Saturday, October 27, 2007

Analysis: Scorekeeper Bias?

This week, I thought I'd take a look at another of Pomeroy's articles for the new Basketball Prospectus (no relation), Hometown Scoring: How Many Assists Did Acie Law Really Have? The discussion here is whether some official scorers are taking liberties with the NCAA definition of an assist, and are either interpreting more or fewer than is typical. To keep the discussion tempo-free, assist statistics are presented as assists per made field goal (55.1% was Div-I average last season).

Two cases are presented:
Liberal assists
 Assist Percentage (A/FGM)
Home Away
Texas A&M 78.5 45.2
Sam Houston St. 82.6 55.0
Evansville 72.1 47.3
South Florida 74.9 52.1
Cal St. Fullerton 69.0 47.9
Conservative assists
 Assist Percentage (A/FGM)
Home Away
New Mexico St. 46.3 60.1
Northern Colorado 50.9 60.6
Lafayette 57.7 67.1
Illinois 57.8 66.0
Long Island 42.3 50.4

The Aggies numbers certainly appear skewed, and as further evidence, Pomeroy notes that U of Texas went so far as to void the assist statistic from their game in College Station last year.

This is all well-and-good, but I was left wondering why the analysis wasn't a bit more detailed. For instance, did A&M play a large number of creampuffs at home early in the year, padding their stats? The answer is a qualified yes, as the team certainly had an unbalanced early season schedule (only 2 non-conf. road games, which were their only 2 non-conf. losses), but I don't have the data to determine if this lead to assist-padding at home versus the road. And is the difference home and road statistically significant, or just a fluke? In this case again, the underlying data is not presented to find out.

Since I can't run the numbers for A&M, I thought I'd take a look at Georgetown's home and road data to see if a bias was apparent at the Verizon (previous know as MCI) Center / McDonough Gym.

Games Asst %
Pre-BE - Home 9 59.4
Pre-BE - Away 4 57.0

Big East - Home 8 59.5
Big East - Away 8 56.6

Post Season - Neutral 8 61.1

Well, there does seem to be a bias home versus road, and it showed up in both the non-conf. and conference portions of the season. Having answered the first question, we now wonder whether this is real, or can just be attributed to small sample size. [Yes, I do see that if I were to combine the neutral-court games with the road games, the results would be essentially a wash (59.4% vs. 58.6%), but I'm trying to make a much more trivial point here.]

I'll reproduce the table, combining all home and road games, still ignoring the neutral games. Additionally, I'll treat the data a second way, calculating an Asst % for each game, then averaging:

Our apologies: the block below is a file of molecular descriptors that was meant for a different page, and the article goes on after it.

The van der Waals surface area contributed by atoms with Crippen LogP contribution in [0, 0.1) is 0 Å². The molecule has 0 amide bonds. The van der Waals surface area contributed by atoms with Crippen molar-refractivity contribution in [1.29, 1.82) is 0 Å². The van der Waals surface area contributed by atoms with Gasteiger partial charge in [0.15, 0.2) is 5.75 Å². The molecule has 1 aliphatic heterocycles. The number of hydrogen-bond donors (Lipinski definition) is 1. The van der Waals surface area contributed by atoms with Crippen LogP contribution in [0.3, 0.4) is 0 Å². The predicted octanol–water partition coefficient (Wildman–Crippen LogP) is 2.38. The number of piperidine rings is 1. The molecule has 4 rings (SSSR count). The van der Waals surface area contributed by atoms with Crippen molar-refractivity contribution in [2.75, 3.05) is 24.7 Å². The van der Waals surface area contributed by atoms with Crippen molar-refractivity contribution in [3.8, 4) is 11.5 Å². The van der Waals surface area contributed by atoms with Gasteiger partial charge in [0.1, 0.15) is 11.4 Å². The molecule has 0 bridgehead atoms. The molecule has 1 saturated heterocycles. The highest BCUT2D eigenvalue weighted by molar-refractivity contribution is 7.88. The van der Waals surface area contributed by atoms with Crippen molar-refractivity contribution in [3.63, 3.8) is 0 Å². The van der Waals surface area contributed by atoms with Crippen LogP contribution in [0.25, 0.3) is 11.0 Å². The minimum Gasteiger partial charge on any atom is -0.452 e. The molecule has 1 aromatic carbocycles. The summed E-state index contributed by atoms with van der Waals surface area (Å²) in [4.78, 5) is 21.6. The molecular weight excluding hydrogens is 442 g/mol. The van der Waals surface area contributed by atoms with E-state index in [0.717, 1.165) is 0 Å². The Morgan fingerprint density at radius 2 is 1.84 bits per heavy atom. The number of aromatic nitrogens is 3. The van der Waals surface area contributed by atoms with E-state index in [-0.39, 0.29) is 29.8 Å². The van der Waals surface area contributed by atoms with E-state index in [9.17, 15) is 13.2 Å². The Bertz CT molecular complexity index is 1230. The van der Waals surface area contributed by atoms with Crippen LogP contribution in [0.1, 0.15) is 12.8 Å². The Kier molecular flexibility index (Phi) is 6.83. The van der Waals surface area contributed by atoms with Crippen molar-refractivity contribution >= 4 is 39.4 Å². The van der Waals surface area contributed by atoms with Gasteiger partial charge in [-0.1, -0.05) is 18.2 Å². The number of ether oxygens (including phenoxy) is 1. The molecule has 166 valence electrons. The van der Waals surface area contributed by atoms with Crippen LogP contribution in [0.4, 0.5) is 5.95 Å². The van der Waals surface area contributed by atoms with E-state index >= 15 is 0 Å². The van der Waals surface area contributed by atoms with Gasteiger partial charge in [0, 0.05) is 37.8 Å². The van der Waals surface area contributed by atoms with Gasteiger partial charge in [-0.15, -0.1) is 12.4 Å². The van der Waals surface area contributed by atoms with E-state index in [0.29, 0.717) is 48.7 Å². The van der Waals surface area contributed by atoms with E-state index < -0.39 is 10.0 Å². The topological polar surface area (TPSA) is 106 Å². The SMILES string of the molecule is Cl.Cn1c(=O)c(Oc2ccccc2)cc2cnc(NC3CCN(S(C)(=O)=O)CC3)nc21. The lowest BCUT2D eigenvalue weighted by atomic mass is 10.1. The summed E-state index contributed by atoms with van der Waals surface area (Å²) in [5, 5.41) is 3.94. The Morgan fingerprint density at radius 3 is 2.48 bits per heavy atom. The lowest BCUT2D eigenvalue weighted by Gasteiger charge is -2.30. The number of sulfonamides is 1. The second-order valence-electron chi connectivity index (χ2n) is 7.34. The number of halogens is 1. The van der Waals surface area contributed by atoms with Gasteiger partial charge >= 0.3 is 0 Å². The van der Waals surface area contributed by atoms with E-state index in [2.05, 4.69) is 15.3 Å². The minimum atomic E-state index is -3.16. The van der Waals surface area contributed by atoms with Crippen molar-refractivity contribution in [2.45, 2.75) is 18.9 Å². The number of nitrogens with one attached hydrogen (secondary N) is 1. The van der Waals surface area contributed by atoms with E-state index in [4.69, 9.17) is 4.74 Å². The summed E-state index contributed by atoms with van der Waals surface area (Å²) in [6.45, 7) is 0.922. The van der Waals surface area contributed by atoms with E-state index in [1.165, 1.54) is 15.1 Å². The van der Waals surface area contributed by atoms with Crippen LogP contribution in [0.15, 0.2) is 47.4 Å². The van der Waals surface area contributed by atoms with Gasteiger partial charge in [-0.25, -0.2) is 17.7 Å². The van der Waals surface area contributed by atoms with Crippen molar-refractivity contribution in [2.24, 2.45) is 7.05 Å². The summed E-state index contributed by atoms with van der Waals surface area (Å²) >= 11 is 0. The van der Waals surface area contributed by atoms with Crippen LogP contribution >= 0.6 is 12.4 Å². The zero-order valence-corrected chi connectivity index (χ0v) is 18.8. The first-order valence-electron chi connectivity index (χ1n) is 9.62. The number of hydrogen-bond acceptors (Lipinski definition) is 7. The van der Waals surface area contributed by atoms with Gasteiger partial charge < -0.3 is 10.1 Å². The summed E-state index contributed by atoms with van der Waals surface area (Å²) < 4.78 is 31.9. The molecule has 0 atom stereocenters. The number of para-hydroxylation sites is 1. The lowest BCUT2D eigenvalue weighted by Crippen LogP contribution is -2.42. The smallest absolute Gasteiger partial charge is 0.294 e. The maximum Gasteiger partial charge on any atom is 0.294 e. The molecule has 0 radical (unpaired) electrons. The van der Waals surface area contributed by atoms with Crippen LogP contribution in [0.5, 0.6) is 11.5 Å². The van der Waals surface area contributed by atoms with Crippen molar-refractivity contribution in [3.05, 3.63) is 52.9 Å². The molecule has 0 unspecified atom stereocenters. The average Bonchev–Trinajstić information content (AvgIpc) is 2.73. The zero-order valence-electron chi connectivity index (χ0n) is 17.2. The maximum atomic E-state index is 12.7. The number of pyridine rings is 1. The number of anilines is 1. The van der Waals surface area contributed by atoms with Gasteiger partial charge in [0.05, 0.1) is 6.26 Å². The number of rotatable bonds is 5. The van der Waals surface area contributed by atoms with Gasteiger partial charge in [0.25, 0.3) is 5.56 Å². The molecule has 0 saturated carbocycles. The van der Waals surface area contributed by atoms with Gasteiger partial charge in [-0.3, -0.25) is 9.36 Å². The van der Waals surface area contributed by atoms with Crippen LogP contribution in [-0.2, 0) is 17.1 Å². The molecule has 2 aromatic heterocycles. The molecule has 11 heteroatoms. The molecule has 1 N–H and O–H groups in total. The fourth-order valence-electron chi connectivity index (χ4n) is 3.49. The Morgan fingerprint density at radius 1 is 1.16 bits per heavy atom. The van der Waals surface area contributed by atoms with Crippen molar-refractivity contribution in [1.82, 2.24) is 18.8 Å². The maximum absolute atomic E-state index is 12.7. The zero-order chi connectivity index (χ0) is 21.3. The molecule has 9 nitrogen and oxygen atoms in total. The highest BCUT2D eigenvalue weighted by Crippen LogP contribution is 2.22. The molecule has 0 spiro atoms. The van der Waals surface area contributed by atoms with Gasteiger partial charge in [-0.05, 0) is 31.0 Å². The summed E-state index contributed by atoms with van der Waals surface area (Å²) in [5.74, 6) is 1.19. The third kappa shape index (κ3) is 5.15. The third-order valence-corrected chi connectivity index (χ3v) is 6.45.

Home Road
Games 17 12

Total Assists 243 169
Total FG Made 409 298
Asst % 59.4% 56.7%

Asst % (G by G) 58.3% ± 13.0% 57.8% ± 12.3%

Calculating an Asst % for each game first, then averaging may not be quite as statistically sound as just summing all home or road assists and field goals made, but it does provide us with an important piece of information, namely the variability (shown here as the standard deviation [1σ]) of the assist % from game to game.

How does that help? Because now we can use a very important tool in the statistician's bag of trick: Student's t-test. (You'll also note that the home and road splits are not as disparate using this second method, which is not unexpected for the small sample sizes and large variabilities.) Student's t-test simply tells us if 2 sets of data are significantly different. The details are beyond the discussion here, but the upshot is that it allows us to quantify a specific null hypothesis; "What is the likelihood that the home and road Asst % are not significantly different?"

The result, once worked through, is that it is 92% likely that the Asst % are not significantly different, i.e. there is not significant bias at G'town home games. Moreover, we can work out what the difference would need to be in the home/road split for there to have been a significant bias (at 90% confidence): 8.2%. Therefore, even the difference calculated with the raw numbers (59.4% - 56.7% = 2.7%) is not enough to get worried about.

Now, going back to the original article by Pomeroy, we now have some context for the numbers presented. Assuming the same variability and number of games for any other team's home and road splits (lousy assumptions, for sure), you'd want to see > 8.2% difference (or > 9.8% at 95% confidence) before you start questioning the numbers.

Clearly, Texas A&M meets that criterion.